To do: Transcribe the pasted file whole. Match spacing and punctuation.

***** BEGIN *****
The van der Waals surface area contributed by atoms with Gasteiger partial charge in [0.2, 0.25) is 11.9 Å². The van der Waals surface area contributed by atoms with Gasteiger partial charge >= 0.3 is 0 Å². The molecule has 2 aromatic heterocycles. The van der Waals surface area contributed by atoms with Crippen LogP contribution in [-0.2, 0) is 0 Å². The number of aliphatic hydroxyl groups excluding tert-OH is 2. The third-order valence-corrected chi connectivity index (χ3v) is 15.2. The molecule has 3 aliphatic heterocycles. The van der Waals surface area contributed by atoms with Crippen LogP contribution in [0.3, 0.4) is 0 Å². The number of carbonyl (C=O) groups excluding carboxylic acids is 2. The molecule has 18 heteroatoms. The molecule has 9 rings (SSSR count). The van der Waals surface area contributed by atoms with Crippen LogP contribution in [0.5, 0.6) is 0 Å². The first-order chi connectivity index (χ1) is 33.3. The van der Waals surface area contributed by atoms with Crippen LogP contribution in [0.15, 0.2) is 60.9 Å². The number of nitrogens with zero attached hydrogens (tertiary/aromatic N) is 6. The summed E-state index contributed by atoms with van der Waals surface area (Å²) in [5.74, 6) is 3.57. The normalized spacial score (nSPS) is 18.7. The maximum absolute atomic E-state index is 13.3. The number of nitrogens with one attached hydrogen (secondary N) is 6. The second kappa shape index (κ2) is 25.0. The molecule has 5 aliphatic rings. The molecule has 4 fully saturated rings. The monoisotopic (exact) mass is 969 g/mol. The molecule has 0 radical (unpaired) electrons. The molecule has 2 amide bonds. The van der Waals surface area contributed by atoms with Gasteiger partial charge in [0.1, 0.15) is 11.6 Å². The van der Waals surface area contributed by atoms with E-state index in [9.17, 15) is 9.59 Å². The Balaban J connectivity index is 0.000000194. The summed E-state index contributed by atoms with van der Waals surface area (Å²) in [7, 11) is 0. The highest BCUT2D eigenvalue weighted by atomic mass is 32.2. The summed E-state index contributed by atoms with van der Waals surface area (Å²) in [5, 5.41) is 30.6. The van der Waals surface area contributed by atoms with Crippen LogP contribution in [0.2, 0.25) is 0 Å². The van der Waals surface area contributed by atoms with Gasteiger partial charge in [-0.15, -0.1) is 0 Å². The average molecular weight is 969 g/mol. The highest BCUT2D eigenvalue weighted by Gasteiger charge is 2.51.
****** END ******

The van der Waals surface area contributed by atoms with Gasteiger partial charge in [0.2, 0.25) is 11.9 Å². The van der Waals surface area contributed by atoms with Gasteiger partial charge >= 0.3 is 0 Å². The molecule has 2 aromatic heterocycles. The van der Waals surface area contributed by atoms with Crippen LogP contribution in [-0.2, 0) is 0 Å². The number of aliphatic hydroxyl groups excluding tert-OH is 2. The third-order valence-corrected chi connectivity index (χ3v) is 15.2. The molecule has 3 aliphatic heterocycles. The van der Waals surface area contributed by atoms with Crippen LogP contribution in [0.3, 0.4) is 0 Å². The number of carbonyl (C=O) groups excluding carboxylic acids is 2. The molecule has 18 heteroatoms. The molecule has 9 rings (SSSR count). The van der Waals surface area contributed by atoms with Crippen LogP contribution in [0.5, 0.6) is 0 Å². The first-order chi connectivity index (χ1) is 33.3. The van der Waals surface area contributed by atoms with Crippen LogP contribution in [0.15, 0.2) is 60.9 Å². The number of nitrogens with zero attached hydrogens (tertiary/aromatic N) is 6. The summed E-state index contributed by atoms with van der Waals surface area (Å²) in [5.74, 6) is 3.57. The normalized spacial score (nSPS) is 18.7. The maximum absolute atomic E-state index is 13.3. The number of nitrogens with one attached hydrogen (secondary N) is 6. The second kappa shape index (κ2) is 25.0. The molecule has 5 aliphatic rings. The molecule has 4 fully saturated rings. The monoisotopic (exact) mass is 969 g/mol. The molecule has 0 radical (unpaired) electrons. The molecule has 2 amide bonds. The van der Waals surface area contributed by atoms with Gasteiger partial charge in [0.1, 0.15) is 11.6 Å². The van der Waals surface area contributed by atoms with E-state index in [9.17, 15) is 9.59 Å². The Balaban J connectivity index is 0.000000194. The summed E-state index contributed by atoms with van der Waals surface area (Å²) in [7, 11) is 0. The highest BCUT2D eigenvalue weighted by atomic mass is 32.2. The summed E-state index contributed by atoms with van der Waals surface area (Å²) in [5, 5.41) is 30.6. The van der Waals surface area contributed by atoms with Crippen LogP contribution in [0.2, 0.25) is 0 Å². The van der Waals surface area contributed by atoms with Gasteiger partial charge in [-0.15, -0.1) is 0 Å². The average molecular weight is 969 g/mol. The highest BCUT2D eigenvalue weighted by Gasteiger charge is 2.51.